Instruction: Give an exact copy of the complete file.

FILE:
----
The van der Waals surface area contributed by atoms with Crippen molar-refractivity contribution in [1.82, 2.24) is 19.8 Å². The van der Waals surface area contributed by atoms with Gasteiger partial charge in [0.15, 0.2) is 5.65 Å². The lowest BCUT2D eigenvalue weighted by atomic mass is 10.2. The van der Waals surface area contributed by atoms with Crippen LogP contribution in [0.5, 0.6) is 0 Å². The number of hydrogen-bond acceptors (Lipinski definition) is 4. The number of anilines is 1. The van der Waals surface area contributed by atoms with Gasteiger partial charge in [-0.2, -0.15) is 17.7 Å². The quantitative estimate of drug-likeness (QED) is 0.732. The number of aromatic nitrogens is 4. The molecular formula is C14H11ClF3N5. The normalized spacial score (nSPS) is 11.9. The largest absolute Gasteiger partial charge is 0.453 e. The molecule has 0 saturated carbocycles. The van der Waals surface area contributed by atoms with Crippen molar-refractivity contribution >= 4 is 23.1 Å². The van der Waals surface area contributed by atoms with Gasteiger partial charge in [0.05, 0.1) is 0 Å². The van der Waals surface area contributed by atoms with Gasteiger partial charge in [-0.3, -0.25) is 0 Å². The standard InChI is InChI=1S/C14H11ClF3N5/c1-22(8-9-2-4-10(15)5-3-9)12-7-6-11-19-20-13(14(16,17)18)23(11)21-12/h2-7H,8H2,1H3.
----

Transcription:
The van der Waals surface area contributed by atoms with Crippen molar-refractivity contribution in [1.82, 2.24) is 19.8 Å². The van der Waals surface area contributed by atoms with Gasteiger partial charge in [0.15, 0.2) is 5.65 Å². The lowest BCUT2D eigenvalue weighted by atomic mass is 10.2. The van der Waals surface area contributed by atoms with Crippen LogP contribution in [0.5, 0.6) is 0 Å². The number of hydrogen-bond acceptors (Lipinski definition) is 4. The number of anilines is 1. The van der Waals surface area contributed by atoms with Gasteiger partial charge in [-0.2, -0.15) is 17.7 Å². The quantitative estimate of drug-likeness (QED) is 0.732. The number of aromatic nitrogens is 4. The molecular formula is C14H11ClF3N5. The normalized spacial score (nSPS) is 11.9. The largest absolute Gasteiger partial charge is 0.453 e. The molecule has 0 saturated carbocycles. The van der Waals surface area contributed by atoms with Crippen molar-refractivity contribution >= 4 is 23.1 Å². The van der Waals surface area contributed by atoms with Gasteiger partial charge in [0.05, 0.1) is 0 Å². The van der Waals surface area contributed by atoms with Gasteiger partial charge in [-0.3, -0.25) is 0 Å². The standard InChI is InChI=1S/C14H11ClF3N5/c1-22(8-9-2-4-10(15)5-3-9)12-7-6-11-19-20-13(14(16,17)18)23(11)21-12/h2-7H,8H2,1H3.